Released: 2010, AFM Records
Funny observation: in stark contrast to the pared down Jon Oliva who wrote jumbo tunes and ‘do you want fries with that?’ music for Savatage, the plus-size Jon Oliva now writes hard-hitting, focused, (relatively) stripped down hard rock gems for his own band, Pain – and that’s a good thing. Even though I absolutely love Savatage, the things Jon Oliva has been doing with JOP is fantastic as well, and he returns in 2010 with the rest of the Circle II Circle crew with “Festival”.
Jon Oliva has always been adept at controlling moods and flow on the albums that he has written. On “Festival”, three stomping rockers kick off the album: ‘Lies’ has a fantastic old-school gallop to it and Oliva’s distinctive vocals; ‘Death Rides A Black Horse’ has a bit of the old “Streets” feel to it, with the classic rock musical/Andrew Lloyd Webber specialty coming through; ‘Festival’, the title track starts off with carny music that steadily turns sour – the main riff is instantly memorable and fantastic Blue Oyster Cult-ish guitar duelling (that is all too brief, sadly), but an unimaginative chorus lets the song down. ‘Living On The Edge’ has Jon sounding remarkably like Chuck Billy from Testament!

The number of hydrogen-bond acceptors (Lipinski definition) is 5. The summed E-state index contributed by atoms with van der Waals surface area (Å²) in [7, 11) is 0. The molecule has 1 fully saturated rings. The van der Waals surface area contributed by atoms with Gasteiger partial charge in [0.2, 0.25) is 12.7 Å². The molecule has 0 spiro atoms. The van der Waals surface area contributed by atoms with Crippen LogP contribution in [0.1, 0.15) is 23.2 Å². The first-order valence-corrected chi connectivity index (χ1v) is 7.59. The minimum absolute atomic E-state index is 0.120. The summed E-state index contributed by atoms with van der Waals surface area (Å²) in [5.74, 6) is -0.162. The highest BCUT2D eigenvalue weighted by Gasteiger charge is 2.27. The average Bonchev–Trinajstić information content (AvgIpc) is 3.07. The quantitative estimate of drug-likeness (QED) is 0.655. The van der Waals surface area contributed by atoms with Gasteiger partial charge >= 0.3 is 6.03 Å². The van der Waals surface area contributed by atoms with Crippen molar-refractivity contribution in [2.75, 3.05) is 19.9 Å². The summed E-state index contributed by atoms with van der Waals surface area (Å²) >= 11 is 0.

‘Afterglow’ does a 180, with a doom-y Black Sabbath intro seguing into a relaxed piano/acoustic guitar driven ballad, with mournful cello floating around behind the vocals, before alternating between stomping groove and soft melodies (and look out for the blues-y break towards the end!) – probably the best song of “Festival”. I have a weakness for rock ballads, and to my mind Jon Oliva wrote some of the most moving ballads during his Savatage days, so much so that I especially look out for them in any of his new material. The second ballad on “Festival” is ‘Looking For Nothing’, a wonderfully gentle and laid-back acoustic guitar number that reminds me of the exceptional Grateful Dead song ‘Brokedown Palace’…while the beginning of the verse to ‘Winter Haven’ just brings to mind Ozzy’s ‘Tonight’. The final ballad ‘Now’ closes out “Festival”, and is simply magnificent: piano, soaring vocals, and massive power chords in the chorus that just bring to mind classic Savatage ballads like ‘Believe’, ‘When The Crowds Are Gone’ and ‘Alone You Breathe’.
“Festival” shows more of a hard rock edge than any of its predecessors; the theatrics are toned down and although the Savatage flair is still there, fans should expect something slightly more different. With TSO’s “Night Castle” out last year, Jon is certainly keeping himself busy!